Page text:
Task
Meaningless pinyins aloud
Meaningful pinyins aloud
Tongue movement
Pinyins chinese words written in English
letters (i.e. xiexie for thank you)
He, HBM 2003
8
Changes in correlation with time
He, HBM 2003
9
The Good, The Bad, and the Ugly
Brain activation during naturalistic viewing of
movie stimuli
Fig. 1. Intersubject correlation during free
viewing of an uninterrupted movie segment.( A)
Average percentage of functionally correlated
cortical surface across all pairwise comparisons
between subjects for the entire movie time course
(All), for the regionally specific movie time
course (after the removal of the nonselective
component, Regional) and for the darkness control
experiment (In darkness).( B) Voxel-by-voxel
intersubject correlation between the source
subject (ZO) and the target subject
(SN).Correlation maps are shown on unfolded left
and right hemispheres (LH and RH,
respectively).Color indicates the significance
level of the intersubject correlation in each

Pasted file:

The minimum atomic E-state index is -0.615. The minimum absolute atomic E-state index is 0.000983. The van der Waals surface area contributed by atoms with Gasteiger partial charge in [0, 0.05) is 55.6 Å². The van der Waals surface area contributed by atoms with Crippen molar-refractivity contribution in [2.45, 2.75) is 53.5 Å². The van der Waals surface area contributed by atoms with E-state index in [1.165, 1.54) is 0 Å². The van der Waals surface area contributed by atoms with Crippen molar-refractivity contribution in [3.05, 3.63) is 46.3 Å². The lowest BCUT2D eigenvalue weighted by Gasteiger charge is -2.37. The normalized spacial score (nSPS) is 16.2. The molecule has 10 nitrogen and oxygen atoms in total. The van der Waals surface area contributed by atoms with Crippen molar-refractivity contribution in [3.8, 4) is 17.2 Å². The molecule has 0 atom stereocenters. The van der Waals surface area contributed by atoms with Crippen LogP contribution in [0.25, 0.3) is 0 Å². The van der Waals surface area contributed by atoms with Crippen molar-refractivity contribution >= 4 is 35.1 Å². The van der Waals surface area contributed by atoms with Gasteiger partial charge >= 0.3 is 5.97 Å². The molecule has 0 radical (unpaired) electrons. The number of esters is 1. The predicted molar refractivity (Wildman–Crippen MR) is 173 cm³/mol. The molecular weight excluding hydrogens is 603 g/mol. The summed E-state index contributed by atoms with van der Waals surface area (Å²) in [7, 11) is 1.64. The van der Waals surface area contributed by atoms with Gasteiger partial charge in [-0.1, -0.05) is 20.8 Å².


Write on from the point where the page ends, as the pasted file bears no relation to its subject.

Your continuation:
voxel.Black dotted lines denote borders of
retinotopic visual areas V1, V2, V3, VP, V3A,
V4/V8, and estimated border of auditory cortex
(A1).The face-, object-, and building-related
borders (red, blue, and green rings,
respectively) are also superimposed on the map.
Note the substantial extent of intersubject
correlations and theextension of the correlations
beyond visual and auditory cortices.
10
The Good, The Bad, and the Ugly
Fig. 2. Nonselective activation across regions.(
A) Correlation between the averaged time course
of the VOT cortex in one cortical hemisphere
(correlation seed marked by the red contour) and
the rest of the cortex, shown on unfolded left
and right hemispheres.( B) The average
nonselective time course across all activated
regions obtained during the first 10 min of the
movie for all five subjects.Red line represents
the across-subject average time course.There is a
striking degree of synchronization among